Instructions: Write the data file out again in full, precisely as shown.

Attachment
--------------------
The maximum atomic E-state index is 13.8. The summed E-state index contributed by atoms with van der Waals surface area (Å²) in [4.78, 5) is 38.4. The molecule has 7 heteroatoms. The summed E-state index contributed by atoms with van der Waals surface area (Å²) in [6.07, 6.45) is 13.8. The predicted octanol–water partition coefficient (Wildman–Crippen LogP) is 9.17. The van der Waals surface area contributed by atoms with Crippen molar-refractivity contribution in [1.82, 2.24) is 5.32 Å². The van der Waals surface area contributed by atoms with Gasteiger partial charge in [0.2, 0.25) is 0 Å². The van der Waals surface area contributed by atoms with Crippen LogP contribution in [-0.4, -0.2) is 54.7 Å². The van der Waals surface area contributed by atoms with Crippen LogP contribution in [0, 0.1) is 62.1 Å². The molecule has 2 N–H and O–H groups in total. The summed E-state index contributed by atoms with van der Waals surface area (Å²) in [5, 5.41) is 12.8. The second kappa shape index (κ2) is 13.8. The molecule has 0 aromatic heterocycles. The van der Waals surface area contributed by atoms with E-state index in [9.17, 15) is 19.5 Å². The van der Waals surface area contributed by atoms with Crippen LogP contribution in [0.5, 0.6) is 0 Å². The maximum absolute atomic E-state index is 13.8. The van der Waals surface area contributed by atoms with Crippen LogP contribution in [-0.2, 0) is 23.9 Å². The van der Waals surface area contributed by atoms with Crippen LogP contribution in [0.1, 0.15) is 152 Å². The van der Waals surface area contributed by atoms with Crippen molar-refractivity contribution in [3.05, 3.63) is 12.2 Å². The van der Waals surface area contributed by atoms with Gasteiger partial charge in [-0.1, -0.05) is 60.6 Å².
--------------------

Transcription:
The maximum atomic E-state index is 13.8. The summed E-state index contributed by atoms with van der Waals surface area (Å²) in [4.78, 5) is 38.4. The molecule has 7 heteroatoms. The summed E-state index contributed by atoms with van der Waals surface area (Å²) in [6.07, 6.45) is 13.8. The predicted octanol–water partition coefficient (Wildman–Crippen LogP) is 9.17. The van der Waals surface area contributed by atoms with Crippen molar-refractivity contribution in [1.82, 2.24) is 5.32 Å². The van der Waals surface area contributed by atoms with Gasteiger partial charge in [0.2, 0.25) is 0 Å². The van der Waals surface area contributed by atoms with Crippen LogP contribution in [-0.4, -0.2) is 54.7 Å². The van der Waals surface area contributed by atoms with Crippen LogP contribution in [0, 0.1) is 62.1 Å². The molecule has 2 N–H and O–H groups in total. The summed E-state index contributed by atoms with van der Waals surface area (Å²) in [5, 5.41) is 12.8. The second kappa shape index (κ2) is 13.8. The molecule has 0 aromatic heterocycles. The van der Waals surface area contributed by atoms with E-state index in [9.17, 15) is 19.5 Å². The van der Waals surface area contributed by atoms with Crippen LogP contribution in [0.5, 0.6) is 0 Å². The maximum absolute atomic E-state index is 13.8. The van der Waals surface area contributed by atoms with Crippen LogP contribution in [-0.2, 0) is 23.9 Å². The van der Waals surface area contributed by atoms with Crippen LogP contribution in [0.1, 0.15) is 152 Å². The van der Waals surface area contributed by atoms with Crippen molar-refractivity contribution in [3.05, 3.63) is 12.2 Å². The van der Waals surface area contributed by atoms with Gasteiger partial charge in [-0.1, -0.05) is 60.6 Å².